Family hopes ‘lessons are learnt’ after Sidmouth man dies following mental health ‘failings’
- Credit: Archant
A Sidmouth man died as a result of serious failings at an Exeter mental health unit, an inquest heard.
Following a four-day inquest at Exeter’s County Hall, a jury ruled Matthew Llewellyn-Jones committed suicide on March 16, 2015 some 24 hours after being sectioned with psychosis, for his own and other people’s safety, at Wonford House at The Cedars.
The inquest heard how the 37-year-old had believed aliens and reptilians were trying to kill him and his family - and the only way for him to save them was for him to sacrifice himself to the gods.
Mr Llewellyn-Jones, who lived in a static caravan, hanged himself after escaping unaccompanied to an unsupervised area near the ward and was found by a member of the public.
He left through a door which should have been locked throughout the day and should have had a sign in place with that message. Devon Partnership Trust, which runs the unit, has accepted this was a serious failure.
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A jury ruled patients and visitors going through the door into an insecure smoking area had increased the risk of the ward’s locked-door policy failing.
It was also noted that there were insufficient risk assessments, both on Mr Llewellyn-Jones’s arrival at the unit and on the following day. Inadequate notice was taken of the information his family and other third parties had, but were not asked for, the jury ruled.
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It was also found that inadequate staffing levels, insufficient and inadequate clinical notes and observations, as well as lack of induction and patient information handed over to the nurse on duty, all contributed to the failings in all the stages of Mr Llewellyn-Jones’s care.
Coroner Lydia Brown told the inquest Mr Llewellyn-Jones had a history of mental health problems, although he had not been hospitalised before. She added that Mr Llewellyn-Jones had become very unwell, which was why he had fashioned a make-shift sword for protection.
In a statement read to the inquest, Mr Llewellyn-Jones’s mum, Roseanne Barrett, said she had become extremely worried about her son on March 14 and had stayed up all night with him.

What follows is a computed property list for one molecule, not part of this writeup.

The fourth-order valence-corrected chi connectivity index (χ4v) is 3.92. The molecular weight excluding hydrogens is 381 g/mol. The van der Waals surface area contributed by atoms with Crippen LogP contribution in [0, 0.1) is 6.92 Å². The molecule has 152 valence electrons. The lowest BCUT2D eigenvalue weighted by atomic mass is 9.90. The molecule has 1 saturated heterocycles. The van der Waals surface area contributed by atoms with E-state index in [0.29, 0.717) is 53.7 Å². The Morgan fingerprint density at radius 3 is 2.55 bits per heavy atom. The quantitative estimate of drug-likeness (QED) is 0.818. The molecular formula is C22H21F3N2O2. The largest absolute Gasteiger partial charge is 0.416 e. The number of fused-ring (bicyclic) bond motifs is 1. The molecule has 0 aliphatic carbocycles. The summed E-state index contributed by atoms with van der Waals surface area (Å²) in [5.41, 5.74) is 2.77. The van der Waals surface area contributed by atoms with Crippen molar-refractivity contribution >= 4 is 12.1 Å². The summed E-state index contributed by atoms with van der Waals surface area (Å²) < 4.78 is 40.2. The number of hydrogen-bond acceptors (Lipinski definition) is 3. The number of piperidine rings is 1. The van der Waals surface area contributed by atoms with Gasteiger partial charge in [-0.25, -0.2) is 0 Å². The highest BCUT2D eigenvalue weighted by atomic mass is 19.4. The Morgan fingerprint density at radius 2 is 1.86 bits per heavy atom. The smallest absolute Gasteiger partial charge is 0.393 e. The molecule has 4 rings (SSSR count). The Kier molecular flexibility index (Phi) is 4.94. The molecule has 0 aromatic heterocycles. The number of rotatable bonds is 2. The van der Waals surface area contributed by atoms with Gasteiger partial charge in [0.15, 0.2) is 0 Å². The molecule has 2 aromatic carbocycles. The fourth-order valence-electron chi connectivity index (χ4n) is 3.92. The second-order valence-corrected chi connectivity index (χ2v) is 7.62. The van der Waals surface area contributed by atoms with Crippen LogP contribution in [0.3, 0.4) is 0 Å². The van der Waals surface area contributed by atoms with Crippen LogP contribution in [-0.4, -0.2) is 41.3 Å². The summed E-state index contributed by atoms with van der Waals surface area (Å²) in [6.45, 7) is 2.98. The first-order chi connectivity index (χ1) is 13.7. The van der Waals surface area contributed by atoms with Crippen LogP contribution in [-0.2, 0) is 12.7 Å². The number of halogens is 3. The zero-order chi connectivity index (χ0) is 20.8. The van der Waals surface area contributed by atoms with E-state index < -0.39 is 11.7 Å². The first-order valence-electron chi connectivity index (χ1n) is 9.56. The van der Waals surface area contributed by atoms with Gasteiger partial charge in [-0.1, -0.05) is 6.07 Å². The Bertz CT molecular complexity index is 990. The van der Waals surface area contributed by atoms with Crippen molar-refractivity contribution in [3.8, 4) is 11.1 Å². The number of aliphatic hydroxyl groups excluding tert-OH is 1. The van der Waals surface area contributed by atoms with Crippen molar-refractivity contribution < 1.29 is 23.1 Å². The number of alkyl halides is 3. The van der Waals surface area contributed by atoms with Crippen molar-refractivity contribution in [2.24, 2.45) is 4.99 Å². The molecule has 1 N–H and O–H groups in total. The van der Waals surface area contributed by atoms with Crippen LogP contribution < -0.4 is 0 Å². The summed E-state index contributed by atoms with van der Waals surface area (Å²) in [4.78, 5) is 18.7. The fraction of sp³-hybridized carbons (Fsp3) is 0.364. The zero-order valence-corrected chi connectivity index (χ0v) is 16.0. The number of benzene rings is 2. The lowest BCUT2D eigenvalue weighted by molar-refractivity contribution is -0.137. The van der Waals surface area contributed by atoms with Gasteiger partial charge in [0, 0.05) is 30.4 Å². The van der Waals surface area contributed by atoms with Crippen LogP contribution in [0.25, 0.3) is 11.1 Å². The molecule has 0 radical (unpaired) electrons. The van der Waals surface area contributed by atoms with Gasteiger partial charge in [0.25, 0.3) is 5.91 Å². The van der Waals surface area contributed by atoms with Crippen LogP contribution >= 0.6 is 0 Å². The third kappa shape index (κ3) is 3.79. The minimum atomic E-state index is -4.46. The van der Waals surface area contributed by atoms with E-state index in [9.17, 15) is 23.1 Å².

She said that, on March 15, Mother’s Day, she contacted The Cedars’ mental health team and arranged for a meeting at her home later that day.
But, when Mr Llewellyn-Jones insisted they went out for coffee and then told his mum they would not have another Mother’s Day together, she realised she was not going to be able to get her son home safely. She rang the police, who escorted them to the unit.
The inquest heard that, after arriving, Mr Llewellyn-Jones was assessed by doctors and had admitted he had stopped taking his medication for a couple of months, but said he had recently restarted.
Doctors said Mr Llewellyn-Jones had become acutely unwell and presented symptoms of psychosis, so recommended he be detained for further assessment, medical treatment and therapy, which would help him recover.
To start with, he was under 30-minute observation checks, which dropped to hourly the following day. The inquest heard Mrs Barrett had returned on March 16 and had accompanied her son to a smoking area for a cigarette – she had left at about 1pm.
Mr Llewellyn-Jones was later found hanged at about 4.30pm. He was taken to the Royal Devon and Exeter Hospital, where he was confirmed dead.
Coroner Ms Brown said: “Many matters were of a concern to me. We are 18 months after Matthew’s death. Since then there have been further breaches of that door, but, thankfully, without the same tragic outcome. It would appear further work is required.
“Staffing levels have been of some concern to this jury. I have been advised that almost immediately after Matthew lost his life, it was reduced to a 16-bed unit, although the staffing levels stayed the same.
“Matthew had the love and care of his family, in particular his mother, who was there for him, even in his most desperate of times.
“It would appear his final act was a misguided attempt to protect her - his loss is an irreplaceable one.”
Ms Brown said she would be writing to the trust’s chief executive with recommendations of what could be done to help ensure such failures did not happen again.
Solicitor Chelsea Parkin, speaking on behalf of Mrs Barrett, said: “The family would like to thank the coroner for her time and the jury for their conclusion that was found today.
“The family is grateful with the conclusion that has been reached and the failings that were identified. They hope lessons are learnt from this so that the same thing doesn’t happen again to any other family or individual.”